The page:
Advanced Directives

Vic Greene, Highlands Cashiers Hospital

Woody Allen said, “I don’t mind dying.  I just don’t want to be there when it happens.”  That resonates with many of us. 

Dark humor aside, there comes a time when the subject of Advanced Directives must be addressed.  Two years ago, my 95-year-old mom and 93-year-old stepdad under Hospice care, had to face, discuss, sign, and post their ADs.  It was a scary process, but they realized its importance.  What convinced my mom to sign was finding out that by law, if a patient needs reviving on a 911 call, the EMS team must administer CPR if there is no directive otherwise.  Only 15 percent of elderly come through CPR unscathed.  Fragile breastbones are often crushed in the revival attempt.  That is one of many after-effects, which frequently lead to death.

But, as Chaplain Victor Greene of Carepartners says, “We don’t want to scare ourselves or loved ones into signing an AD.  We want to make educated decisions.  In the long run, it’s best to have an AD completed and set aside so that we can go on living while loving every day we have.”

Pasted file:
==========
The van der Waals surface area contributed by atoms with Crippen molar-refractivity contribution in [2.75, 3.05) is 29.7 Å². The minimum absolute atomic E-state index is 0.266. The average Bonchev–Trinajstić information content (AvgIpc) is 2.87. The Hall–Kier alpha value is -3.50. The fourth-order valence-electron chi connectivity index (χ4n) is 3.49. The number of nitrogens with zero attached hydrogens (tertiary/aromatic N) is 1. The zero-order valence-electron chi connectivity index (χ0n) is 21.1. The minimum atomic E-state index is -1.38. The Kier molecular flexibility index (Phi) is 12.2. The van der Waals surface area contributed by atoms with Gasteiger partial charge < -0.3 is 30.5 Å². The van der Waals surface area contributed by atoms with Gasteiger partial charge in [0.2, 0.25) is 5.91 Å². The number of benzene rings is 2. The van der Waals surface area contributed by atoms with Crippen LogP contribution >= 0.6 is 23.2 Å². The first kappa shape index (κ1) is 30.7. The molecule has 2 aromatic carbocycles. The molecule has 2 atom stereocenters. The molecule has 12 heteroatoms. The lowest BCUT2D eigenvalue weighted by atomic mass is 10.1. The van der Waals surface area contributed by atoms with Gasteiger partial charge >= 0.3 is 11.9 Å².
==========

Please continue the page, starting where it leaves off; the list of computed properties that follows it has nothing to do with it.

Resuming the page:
The first step is acknowledging the elephant in the room, dying.  Chaplains, counselors, and social workers are available to provide a listening ear and good information.  Knowledge equals comfort.  It’s the not-knowing that is frightening. 

Chaplain Greene suggests anyone over 55 or anyone, any age with a life-threatening illness fill out an AD.  He encourages asking questions, seeking counsel from a close friend or professional, and preparing the AD and living will after consulting your physician so that you, your family, and loved ones know your wishes.  Put in writing now your view on tube-feeding, hydration, antibiotics, etc., so that your family doesn’t suffer additional stress wondering what to do on your behalf.

Whatever you include in the directive, whether friends or family approve or not, you can rest assured your directions will be carried out to the letter and spirit of the law, morally and legally.  Be assured you can change the document anytime.

To find out more about Advance Directives and Living Wills, call your physician, acquire an AD form at Mission, and/or speak to Chaplain Greene of Carepartners, Hospice in Franklin. You can reach him at (828) 369-4417 or [email protected].

You are also invited to “An Evening with the Docs” panel discussion, July 19, 5:30 P.M. to 7:30 P.M. at Jane Woodruff Clinic, Suite 103, Highlands-Cashiers Hospital.